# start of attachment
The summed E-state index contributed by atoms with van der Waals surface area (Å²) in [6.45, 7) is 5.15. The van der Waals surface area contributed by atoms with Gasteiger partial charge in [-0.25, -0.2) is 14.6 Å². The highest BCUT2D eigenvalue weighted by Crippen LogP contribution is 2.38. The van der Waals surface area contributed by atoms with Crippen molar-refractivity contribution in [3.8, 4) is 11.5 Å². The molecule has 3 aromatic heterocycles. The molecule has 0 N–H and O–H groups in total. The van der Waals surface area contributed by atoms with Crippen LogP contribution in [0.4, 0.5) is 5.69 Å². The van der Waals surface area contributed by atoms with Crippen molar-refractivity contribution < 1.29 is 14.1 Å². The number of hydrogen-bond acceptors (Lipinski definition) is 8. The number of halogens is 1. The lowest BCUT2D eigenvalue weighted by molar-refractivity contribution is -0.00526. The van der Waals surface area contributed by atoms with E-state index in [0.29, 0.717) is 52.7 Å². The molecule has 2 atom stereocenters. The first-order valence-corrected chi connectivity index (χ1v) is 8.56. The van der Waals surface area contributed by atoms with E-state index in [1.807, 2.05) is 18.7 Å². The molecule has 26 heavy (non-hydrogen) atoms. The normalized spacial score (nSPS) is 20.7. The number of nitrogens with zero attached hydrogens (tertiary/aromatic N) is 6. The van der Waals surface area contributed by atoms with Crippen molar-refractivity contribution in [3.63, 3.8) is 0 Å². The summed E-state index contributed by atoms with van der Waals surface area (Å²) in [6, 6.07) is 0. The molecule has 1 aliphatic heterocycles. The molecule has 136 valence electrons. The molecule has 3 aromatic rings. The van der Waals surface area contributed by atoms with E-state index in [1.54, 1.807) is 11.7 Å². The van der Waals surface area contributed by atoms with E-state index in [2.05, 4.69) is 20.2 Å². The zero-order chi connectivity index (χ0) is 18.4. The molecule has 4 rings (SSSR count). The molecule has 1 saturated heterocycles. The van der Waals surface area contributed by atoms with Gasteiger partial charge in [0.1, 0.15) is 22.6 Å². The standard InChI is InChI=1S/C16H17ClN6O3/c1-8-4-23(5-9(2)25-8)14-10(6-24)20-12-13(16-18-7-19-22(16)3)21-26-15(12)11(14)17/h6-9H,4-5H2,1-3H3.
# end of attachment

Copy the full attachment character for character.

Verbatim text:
The summed E-state index contributed by atoms with van der Waals surface area (Å²) in [6.45, 7) is 5.15. The van der Waals surface area contributed by atoms with Gasteiger partial charge in [-0.25, -0.2) is 14.6 Å². The highest BCUT2D eigenvalue weighted by Crippen LogP contribution is 2.38. The van der Waals surface area contributed by atoms with Crippen molar-refractivity contribution in [3.8, 4) is 11.5 Å². The molecule has 3 aromatic heterocycles. The molecule has 0 N–H and O–H groups in total. The van der Waals surface area contributed by atoms with Crippen LogP contribution in [0.4, 0.5) is 5.69 Å². The van der Waals surface area contributed by atoms with Crippen molar-refractivity contribution < 1.29 is 14.1 Å². The number of hydrogen-bond acceptors (Lipinski definition) is 8. The number of halogens is 1. The lowest BCUT2D eigenvalue weighted by molar-refractivity contribution is -0.00526. The van der Waals surface area contributed by atoms with E-state index in [0.29, 0.717) is 52.7 Å². The molecule has 2 atom stereocenters. The first-order valence-corrected chi connectivity index (χ1v) is 8.56. The van der Waals surface area contributed by atoms with E-state index in [1.807, 2.05) is 18.7 Å². The molecule has 26 heavy (non-hydrogen) atoms. The normalized spacial score (nSPS) is 20.7. The number of nitrogens with zero attached hydrogens (tertiary/aromatic N) is 6. The van der Waals surface area contributed by atoms with Crippen molar-refractivity contribution in [3.63, 3.8) is 0 Å². The summed E-state index contributed by atoms with van der Waals surface area (Å²) in [6, 6.07) is 0. The molecule has 1 aliphatic heterocycles. The molecule has 136 valence electrons. The molecule has 3 aromatic rings. The van der Waals surface area contributed by atoms with E-state index in [1.54, 1.807) is 11.7 Å². The van der Waals surface area contributed by atoms with E-state index in [2.05, 4.69) is 20.2 Å². The zero-order chi connectivity index (χ0) is 18.4. The molecule has 4 rings (SSSR count). The molecule has 1 saturated heterocycles. The van der Waals surface area contributed by atoms with Gasteiger partial charge in [0.1, 0.15) is 22.6 Å². The standard InChI is InChI=1S/C16H17ClN6O3/c1-8-4-23(5-9(2)25-8)14-10(6-24)20-12-13(16-18-7-19-22(16)3)21-26-15(12)11(14)17/h6-9H,4-5H2,1-3H3.